Our activity for this afternoon, after arriving in the jungle near Rurrenabaque, was to be taken on a romp through the jungle around our campsite, and to try and sight some animals. Sighting animals is much harder in the jungle than it is in the pampas, because the animals are all hiding away up in the trees, rather than hanging around in plain sight around a big river. But with a good guide, and a bit of stealth, it's possible to catch a glimpse of a few of them.
The first animals that we saw — with some difficulty — were the macaws. As any reader of pirate stories (or of the Cairo Jim adventure series) would know, a macaw is a beautiful multi-coloured bird, native to the Amazon jungle of South America, and blessed with an extremely long life. However — according to our guide — unlike parrots, and contrary to popular belief, macaws actually can't talk. The macaws were quite high up in the trees, but we managed to see them nonetheless.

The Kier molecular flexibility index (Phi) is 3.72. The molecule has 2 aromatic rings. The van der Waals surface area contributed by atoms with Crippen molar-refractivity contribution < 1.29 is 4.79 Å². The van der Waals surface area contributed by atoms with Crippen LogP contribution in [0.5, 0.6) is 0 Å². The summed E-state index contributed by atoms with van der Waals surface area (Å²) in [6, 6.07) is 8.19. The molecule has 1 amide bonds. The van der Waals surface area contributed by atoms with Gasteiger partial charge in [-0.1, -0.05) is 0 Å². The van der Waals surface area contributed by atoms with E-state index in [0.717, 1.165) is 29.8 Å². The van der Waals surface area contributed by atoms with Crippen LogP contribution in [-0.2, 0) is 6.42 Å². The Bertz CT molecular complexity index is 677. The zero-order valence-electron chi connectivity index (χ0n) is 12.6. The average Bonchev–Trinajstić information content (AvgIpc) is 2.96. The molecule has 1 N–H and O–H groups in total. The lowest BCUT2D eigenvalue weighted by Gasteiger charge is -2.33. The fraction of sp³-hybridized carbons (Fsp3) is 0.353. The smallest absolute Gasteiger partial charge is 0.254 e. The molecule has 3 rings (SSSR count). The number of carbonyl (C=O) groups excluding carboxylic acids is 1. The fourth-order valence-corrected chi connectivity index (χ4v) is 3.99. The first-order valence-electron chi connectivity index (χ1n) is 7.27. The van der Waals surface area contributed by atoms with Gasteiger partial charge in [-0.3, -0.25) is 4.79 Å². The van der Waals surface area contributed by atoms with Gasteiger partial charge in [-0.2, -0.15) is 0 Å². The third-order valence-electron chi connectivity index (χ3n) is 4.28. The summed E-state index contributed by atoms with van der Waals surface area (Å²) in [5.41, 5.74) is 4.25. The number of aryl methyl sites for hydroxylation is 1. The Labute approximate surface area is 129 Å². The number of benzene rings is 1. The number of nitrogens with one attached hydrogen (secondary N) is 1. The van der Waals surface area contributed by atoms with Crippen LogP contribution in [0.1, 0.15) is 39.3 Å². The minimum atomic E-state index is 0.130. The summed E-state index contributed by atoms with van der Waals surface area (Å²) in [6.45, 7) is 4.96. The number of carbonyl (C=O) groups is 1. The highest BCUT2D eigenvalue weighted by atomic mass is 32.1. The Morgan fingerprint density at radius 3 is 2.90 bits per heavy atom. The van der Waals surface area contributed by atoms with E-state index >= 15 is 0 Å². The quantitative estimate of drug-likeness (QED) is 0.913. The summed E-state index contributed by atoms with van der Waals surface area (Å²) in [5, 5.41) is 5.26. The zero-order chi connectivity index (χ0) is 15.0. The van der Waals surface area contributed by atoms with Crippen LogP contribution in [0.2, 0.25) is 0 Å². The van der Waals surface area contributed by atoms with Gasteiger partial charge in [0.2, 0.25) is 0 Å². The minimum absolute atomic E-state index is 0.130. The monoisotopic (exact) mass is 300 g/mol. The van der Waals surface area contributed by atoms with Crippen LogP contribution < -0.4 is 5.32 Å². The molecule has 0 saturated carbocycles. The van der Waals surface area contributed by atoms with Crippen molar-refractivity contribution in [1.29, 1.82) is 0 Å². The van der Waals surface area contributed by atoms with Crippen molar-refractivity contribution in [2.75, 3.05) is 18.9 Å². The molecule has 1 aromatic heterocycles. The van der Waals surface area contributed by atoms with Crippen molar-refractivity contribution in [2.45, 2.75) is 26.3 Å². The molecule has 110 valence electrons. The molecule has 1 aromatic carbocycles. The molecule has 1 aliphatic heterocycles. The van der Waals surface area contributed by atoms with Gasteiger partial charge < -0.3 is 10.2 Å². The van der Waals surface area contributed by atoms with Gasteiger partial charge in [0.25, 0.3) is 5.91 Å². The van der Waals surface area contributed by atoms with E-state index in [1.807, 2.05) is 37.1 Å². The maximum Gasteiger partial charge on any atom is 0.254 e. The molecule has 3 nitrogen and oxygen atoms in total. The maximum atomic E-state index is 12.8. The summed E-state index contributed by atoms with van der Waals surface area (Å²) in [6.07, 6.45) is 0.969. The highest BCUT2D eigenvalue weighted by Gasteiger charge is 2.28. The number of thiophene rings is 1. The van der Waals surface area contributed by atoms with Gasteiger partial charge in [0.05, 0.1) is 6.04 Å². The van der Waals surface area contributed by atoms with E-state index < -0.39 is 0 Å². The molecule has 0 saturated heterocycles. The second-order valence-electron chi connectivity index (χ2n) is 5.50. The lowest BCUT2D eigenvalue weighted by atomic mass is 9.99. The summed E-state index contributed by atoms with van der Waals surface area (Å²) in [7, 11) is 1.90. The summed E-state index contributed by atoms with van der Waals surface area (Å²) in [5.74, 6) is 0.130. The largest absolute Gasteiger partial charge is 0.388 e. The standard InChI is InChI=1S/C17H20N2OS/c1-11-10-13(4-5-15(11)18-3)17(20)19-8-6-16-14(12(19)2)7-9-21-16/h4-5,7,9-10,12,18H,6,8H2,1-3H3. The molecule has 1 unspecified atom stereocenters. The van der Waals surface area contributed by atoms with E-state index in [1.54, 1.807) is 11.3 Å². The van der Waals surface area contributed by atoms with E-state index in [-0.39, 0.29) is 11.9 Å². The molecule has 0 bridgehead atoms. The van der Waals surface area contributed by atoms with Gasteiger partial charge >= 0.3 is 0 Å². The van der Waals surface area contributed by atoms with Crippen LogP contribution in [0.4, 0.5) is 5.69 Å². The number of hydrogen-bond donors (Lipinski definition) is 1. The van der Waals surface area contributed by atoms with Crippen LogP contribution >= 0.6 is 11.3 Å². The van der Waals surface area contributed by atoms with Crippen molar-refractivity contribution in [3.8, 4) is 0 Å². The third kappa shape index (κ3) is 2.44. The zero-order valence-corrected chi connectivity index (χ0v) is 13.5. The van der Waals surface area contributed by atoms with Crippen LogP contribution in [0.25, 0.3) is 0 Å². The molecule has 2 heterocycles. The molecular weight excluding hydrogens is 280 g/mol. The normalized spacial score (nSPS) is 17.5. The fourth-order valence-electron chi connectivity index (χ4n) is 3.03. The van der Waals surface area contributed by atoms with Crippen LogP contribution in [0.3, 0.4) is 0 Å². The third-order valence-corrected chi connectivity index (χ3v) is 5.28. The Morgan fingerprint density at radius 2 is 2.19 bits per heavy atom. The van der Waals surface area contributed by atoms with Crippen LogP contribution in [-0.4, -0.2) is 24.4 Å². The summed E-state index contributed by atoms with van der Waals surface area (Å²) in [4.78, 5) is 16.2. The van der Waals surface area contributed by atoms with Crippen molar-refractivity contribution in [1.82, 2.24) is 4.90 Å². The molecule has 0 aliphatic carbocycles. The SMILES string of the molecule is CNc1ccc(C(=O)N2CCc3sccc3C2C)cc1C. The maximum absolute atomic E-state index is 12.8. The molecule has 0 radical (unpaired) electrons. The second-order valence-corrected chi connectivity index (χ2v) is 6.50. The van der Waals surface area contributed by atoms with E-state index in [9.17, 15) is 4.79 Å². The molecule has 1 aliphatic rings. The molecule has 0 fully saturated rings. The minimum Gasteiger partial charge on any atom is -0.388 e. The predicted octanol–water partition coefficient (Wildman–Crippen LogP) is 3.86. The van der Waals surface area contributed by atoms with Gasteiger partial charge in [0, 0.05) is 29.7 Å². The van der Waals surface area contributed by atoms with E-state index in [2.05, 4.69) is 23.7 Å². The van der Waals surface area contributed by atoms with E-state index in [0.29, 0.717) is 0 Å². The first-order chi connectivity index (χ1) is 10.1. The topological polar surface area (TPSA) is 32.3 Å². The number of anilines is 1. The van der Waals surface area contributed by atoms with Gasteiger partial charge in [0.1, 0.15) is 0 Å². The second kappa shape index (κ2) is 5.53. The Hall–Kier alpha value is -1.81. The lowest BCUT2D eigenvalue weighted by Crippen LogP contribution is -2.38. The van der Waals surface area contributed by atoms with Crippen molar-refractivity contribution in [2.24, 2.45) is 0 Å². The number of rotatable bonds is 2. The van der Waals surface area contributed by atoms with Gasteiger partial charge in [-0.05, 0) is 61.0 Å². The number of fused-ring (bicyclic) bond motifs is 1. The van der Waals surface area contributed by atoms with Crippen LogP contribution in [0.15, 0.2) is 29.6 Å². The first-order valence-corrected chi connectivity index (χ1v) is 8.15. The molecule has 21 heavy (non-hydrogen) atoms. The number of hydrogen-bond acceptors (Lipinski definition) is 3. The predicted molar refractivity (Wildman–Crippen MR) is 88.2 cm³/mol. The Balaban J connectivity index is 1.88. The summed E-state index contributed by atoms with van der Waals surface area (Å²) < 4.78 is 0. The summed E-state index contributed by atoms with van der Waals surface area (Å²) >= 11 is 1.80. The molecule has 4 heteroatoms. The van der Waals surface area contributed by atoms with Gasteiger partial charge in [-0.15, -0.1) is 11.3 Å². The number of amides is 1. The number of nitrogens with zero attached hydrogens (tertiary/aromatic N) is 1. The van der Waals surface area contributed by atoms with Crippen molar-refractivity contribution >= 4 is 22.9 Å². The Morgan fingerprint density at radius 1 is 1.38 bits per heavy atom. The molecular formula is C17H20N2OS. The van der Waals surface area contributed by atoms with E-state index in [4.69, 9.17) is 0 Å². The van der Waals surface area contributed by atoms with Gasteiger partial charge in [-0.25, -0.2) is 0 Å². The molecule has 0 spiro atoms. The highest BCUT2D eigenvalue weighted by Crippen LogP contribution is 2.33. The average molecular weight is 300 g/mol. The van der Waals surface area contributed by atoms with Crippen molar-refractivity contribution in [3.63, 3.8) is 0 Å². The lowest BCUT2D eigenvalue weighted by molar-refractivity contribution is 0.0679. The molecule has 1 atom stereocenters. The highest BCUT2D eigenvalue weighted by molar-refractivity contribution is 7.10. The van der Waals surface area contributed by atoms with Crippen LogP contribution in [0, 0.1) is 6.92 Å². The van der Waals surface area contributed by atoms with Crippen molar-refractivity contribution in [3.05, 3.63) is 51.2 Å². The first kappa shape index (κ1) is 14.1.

Can you see the macaws?
We also saw some howler monkeys, swinging around high up in the trees, just before the day (and our romp) ended. Howler monkeys can be found in the jungle just about everywhere in this part of the world, all the way from southern Mexico to central Brazil. And they get their name from their practice of howling very loud and very deeply, at dawn and at dusk every day. This practice made them much easier for us to find.
Howler monkeys up in the trees.
Apart from the animals, the afternoon's romp involved simply doing a lot of walking, and being shown and lectured as to the many exotic trees and small plants in the jungle, and their special properties. There are some really tall trees in the jungle, as well as trees that are hollow on the inside (due to being killed by strangler vines).